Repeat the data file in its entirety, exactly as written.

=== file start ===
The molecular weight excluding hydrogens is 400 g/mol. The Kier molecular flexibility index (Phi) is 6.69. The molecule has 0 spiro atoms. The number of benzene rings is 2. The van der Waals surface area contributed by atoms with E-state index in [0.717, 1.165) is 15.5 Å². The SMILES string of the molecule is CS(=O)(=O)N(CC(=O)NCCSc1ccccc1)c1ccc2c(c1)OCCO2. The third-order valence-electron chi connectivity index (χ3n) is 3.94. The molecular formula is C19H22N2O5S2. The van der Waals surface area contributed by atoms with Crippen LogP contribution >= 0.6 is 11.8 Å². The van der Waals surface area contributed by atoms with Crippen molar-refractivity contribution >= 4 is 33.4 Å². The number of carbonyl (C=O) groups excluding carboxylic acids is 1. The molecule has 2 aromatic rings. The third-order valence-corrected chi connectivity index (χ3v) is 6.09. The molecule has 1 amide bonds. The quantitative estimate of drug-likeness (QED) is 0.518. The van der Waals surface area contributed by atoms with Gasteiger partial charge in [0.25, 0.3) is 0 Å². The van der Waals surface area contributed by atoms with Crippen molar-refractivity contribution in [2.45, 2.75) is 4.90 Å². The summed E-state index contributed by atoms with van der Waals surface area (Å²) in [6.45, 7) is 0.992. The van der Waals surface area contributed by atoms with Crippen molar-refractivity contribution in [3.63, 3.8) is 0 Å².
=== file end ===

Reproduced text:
The molecular weight excluding hydrogens is 400 g/mol. The Kier molecular flexibility index (Phi) is 6.69. The molecule has 0 spiro atoms. The number of benzene rings is 2. The van der Waals surface area contributed by atoms with E-state index in [0.717, 1.165) is 15.5 Å². The SMILES string of the molecule is CS(=O)(=O)N(CC(=O)NCCSc1ccccc1)c1ccc2c(c1)OCCO2. The third-order valence-electron chi connectivity index (χ3n) is 3.94. The molecular formula is C19H22N2O5S2. The van der Waals surface area contributed by atoms with Crippen LogP contribution >= 0.6 is 11.8 Å². The van der Waals surface area contributed by atoms with Crippen molar-refractivity contribution >= 4 is 33.4 Å². The number of carbonyl (C=O) groups excluding carboxylic acids is 1. The molecule has 2 aromatic rings. The third-order valence-corrected chi connectivity index (χ3v) is 6.09. The molecule has 1 amide bonds. The quantitative estimate of drug-likeness (QED) is 0.518. The van der Waals surface area contributed by atoms with Gasteiger partial charge in [0.25, 0.3) is 0 Å². The van der Waals surface area contributed by atoms with Crippen molar-refractivity contribution in [2.45, 2.75) is 4.90 Å². The summed E-state index contributed by atoms with van der Waals surface area (Å²) in [6.45, 7) is 0.992. The van der Waals surface area contributed by atoms with Crippen molar-refractivity contribution in [3.63, 3.8) is 0 Å².